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SpaceX Reuses A Rocket To Launch A Satellite

Mar 29, 2017
Originally published on March 31, 2017 7:35 am

Updated 7:55 p.m. ET

The most expensive part of doing business in outer space is getting there. The private space flight company SpaceX thinks it can change all that, and Thursday's successful reuse of a rocket was a big test of its business model.

SpaceX launched a communications satellite from the Kennedy Space Center in Florida using a rocket stage that had already been to space and back. SpaceX is betting that this kind of recycling will lower its costs and revolutionize space flight.

The rocket landed vertically on a barge in the Atlantic Ocean a few minutes after the launch.

The aerospace industry essentially has been throwing away its hefty rockets. Partway into orbit, the big, expensive first stage falls off and plunges back to Earth.

It's a unique business model within the transportation sector, says Bobby Braun, the dean of the College of Engineering and Applied Science at the University of Colorado, Boulder. He says to see how strange it is, imagine flying from Denver to Washington, D.C.: "When I got there, the airline wouldn't throw away that airplane and put me on a new one to bring me back a few days later," he says.

Braun says there have been attempts to reuse rockets before, most notably the space shuttle, which could be relaunched multiple times. But he says the shuttle was a complex machine that was expensive to run. "It required a standing army of people to keep it operational," he says.

SpaceX founder Elon Musk thinks that reusing the much simpler stages from his Falcon 9 rockets will also save money: "I try to tell my team to imagine that there was a pallet of cash that was plummeting through the atmosphere, and it was going to burn up and smash into tiny pieces, would you try to save it? Probably yes," he told attendees of last year's Code Conference.

That philosophy is why SpaceX rockets don't crash back to Earth. Instead, they come back and land vertically on a ship in the middle of the ocean (the rockets also can land at the launch site). The company's first ocean landing happened almost exactly a year ago, and Thursday it took that exact same rocket and launched it again.

"This is indeed a first," says Michele Franci, the chief technology officer of Inmarsat, a London company that runs a satellite network for tracking ships and planes. Inmarsat is a SpaceX customer, and Franci says if launch costs come down, companies like his could launch more satellites, more often, and build a better network.

But he says that to really bring prices down, SpaceX will have to recycle each rocket more than just once.

"The question is how many times they can reuse each individual rocket, and how often they can do it," he says.

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DAVID GREENE, HOST:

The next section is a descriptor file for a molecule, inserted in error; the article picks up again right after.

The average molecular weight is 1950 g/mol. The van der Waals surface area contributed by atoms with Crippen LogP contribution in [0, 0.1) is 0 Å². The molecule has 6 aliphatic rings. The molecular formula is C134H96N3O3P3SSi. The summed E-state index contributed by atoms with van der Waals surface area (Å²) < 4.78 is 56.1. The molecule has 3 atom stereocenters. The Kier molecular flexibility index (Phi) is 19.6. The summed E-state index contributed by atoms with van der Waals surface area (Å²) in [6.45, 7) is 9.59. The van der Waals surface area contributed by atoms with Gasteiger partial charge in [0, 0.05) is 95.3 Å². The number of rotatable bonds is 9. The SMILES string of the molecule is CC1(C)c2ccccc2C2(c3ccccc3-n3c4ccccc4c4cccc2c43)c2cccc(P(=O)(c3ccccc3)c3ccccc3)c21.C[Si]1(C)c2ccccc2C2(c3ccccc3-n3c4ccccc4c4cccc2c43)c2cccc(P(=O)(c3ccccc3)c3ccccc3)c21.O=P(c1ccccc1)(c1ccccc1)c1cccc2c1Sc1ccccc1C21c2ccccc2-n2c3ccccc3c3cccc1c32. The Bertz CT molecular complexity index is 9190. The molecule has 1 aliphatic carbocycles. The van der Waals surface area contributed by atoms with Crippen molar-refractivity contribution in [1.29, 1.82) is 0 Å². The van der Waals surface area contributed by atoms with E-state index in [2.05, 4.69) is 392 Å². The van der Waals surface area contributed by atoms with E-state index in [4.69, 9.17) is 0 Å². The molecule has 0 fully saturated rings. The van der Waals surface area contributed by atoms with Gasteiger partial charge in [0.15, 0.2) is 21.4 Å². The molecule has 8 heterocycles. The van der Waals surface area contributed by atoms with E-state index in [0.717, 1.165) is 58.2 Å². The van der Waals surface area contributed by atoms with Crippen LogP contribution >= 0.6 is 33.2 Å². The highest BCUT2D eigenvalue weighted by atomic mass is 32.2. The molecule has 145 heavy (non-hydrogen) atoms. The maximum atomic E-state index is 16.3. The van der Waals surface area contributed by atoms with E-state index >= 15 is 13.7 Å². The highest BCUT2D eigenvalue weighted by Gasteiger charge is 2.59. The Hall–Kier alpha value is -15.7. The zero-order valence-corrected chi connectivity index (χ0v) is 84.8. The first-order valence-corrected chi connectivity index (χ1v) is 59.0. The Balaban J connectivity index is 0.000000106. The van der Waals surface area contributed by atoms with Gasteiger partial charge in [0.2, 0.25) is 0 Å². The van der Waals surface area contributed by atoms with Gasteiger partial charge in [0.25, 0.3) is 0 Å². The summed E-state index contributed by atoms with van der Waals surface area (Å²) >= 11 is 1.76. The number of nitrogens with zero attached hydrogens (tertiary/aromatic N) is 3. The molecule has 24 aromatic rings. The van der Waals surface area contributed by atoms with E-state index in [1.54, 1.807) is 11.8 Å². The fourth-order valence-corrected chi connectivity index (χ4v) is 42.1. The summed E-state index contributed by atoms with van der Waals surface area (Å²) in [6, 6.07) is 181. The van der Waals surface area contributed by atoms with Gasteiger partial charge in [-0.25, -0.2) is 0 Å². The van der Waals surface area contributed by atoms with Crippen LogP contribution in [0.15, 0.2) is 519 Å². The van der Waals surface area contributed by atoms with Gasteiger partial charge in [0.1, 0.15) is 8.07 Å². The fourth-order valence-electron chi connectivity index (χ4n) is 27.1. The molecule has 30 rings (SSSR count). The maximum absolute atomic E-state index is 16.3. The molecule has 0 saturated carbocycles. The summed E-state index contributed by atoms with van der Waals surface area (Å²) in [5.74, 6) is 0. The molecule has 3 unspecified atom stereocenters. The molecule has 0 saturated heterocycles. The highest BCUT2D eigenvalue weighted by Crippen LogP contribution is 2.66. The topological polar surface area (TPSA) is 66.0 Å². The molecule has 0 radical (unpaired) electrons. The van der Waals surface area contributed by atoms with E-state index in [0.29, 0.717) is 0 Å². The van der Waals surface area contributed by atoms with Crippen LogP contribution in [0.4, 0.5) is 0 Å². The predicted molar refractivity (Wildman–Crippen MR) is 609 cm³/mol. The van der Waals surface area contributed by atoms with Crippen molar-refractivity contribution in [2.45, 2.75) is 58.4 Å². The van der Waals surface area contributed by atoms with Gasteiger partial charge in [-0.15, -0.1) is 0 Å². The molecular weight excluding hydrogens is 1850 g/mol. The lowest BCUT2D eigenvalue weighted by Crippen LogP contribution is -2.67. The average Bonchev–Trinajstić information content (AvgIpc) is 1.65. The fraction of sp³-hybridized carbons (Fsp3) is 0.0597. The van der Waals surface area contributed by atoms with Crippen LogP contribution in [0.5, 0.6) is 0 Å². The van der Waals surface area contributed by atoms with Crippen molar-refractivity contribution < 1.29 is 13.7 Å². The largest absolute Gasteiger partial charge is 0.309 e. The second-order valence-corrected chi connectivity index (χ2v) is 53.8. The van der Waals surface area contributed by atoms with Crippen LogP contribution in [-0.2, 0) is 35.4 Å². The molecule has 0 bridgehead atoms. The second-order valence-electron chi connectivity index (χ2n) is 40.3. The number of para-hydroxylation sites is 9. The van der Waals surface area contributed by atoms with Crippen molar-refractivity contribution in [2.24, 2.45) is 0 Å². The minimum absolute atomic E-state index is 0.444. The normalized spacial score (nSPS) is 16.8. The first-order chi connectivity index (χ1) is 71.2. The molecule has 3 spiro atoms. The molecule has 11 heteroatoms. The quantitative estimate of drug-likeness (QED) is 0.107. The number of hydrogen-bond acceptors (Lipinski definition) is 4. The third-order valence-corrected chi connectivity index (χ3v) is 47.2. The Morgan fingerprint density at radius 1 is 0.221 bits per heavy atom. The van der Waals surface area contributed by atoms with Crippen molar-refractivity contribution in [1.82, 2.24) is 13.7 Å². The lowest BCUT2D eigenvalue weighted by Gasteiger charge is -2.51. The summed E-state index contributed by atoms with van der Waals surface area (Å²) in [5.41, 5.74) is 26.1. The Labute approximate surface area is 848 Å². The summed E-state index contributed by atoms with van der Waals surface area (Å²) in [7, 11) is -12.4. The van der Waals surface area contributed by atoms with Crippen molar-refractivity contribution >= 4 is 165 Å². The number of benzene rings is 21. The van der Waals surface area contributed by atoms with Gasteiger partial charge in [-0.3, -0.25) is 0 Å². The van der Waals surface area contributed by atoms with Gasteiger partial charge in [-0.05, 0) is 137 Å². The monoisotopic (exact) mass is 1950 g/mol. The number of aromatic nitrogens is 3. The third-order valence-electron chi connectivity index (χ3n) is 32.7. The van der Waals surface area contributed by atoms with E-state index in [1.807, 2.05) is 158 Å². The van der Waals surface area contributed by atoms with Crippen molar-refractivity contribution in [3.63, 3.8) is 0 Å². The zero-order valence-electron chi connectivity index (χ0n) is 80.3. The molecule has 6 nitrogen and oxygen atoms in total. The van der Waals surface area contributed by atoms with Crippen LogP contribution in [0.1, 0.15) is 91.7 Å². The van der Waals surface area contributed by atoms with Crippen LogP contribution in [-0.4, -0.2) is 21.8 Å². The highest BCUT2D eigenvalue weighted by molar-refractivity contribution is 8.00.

So in case you were considering traveling to space, the private company SpaceX wants to make space flight a lot cheaper. And to do that, it plans to reuse its rockets over and over again. As NPR's Geoff Brumfiel reports, the first big test of that idea comes later today.

GEOFF BRUMFIEL, BYLINE: OK. Here's your standard rocket launch.

(SOUNDBITE OF ARCHIVED RECORDING)

UNIDENTIFIED MAN: Five, four...

BRUMFIEL: Those big engines fire.

(SOUNDBITE OF ARCHIVED RECORDING)

UNIDENTIFIED MAN: One, zero. Liftoff.

BRUMFIEL: And the rocket goes up. But most of that rocket never makes it to space. Part way up, the big, expensive first stage falls off and plunges back to Earth. SpaceX founder Elon Musk says he tells his engineers that when they see that, they should visualize a giant stack of money hurtling towards its doom.

(SOUNDBITE OF ARCHIVED RECORDING)

ELON MUSK: Would you try to save it? Probably, yes.

UNIDENTIFIED WOMAN #1: Yes, OK.

MUSK: Yeah, that sounds like a good idea.

BRUMFIEL: That was Musk speaking at a conference last summer. And that philosophy is why SpaceX rockets don't crash back to Earth. Instead, they come back and land - vertically - on a ship in the middle of the ocean.

(SOUNDBITE OF VIDEO)

UNIDENTIFIED WOMAN #2: So you're seeing live footage of our drone ship waiting for the - there's the engine.

BRUMFIEL: That was the company's first ocean landing, which happened almost exactly a year ago. And today they will take that same rocket and launch it again.

MICHELE FRANCI: This is indeed a first.

BRUMFIEL: Michele Franci is with Inmarsat, a London company that runs a satellite network for tracking ships and planes. It's a SpaceX customer. Franci says if launch costs come down, companies like his could launch more satellites more often and build a better network. But he says to really bring down prices, SpaceX will have to recycle each rocket more than just once.

FRANCI: The question is how many times they can reuse each individual rocket and how often they can do that.

BRUMFIEL: Today's launch will be from the Kennedy Space Center in Florida. Franci says he'll be watching.

Geoff Brumfiel, NPR News. Transcript provided by NPR, Copyright NPR.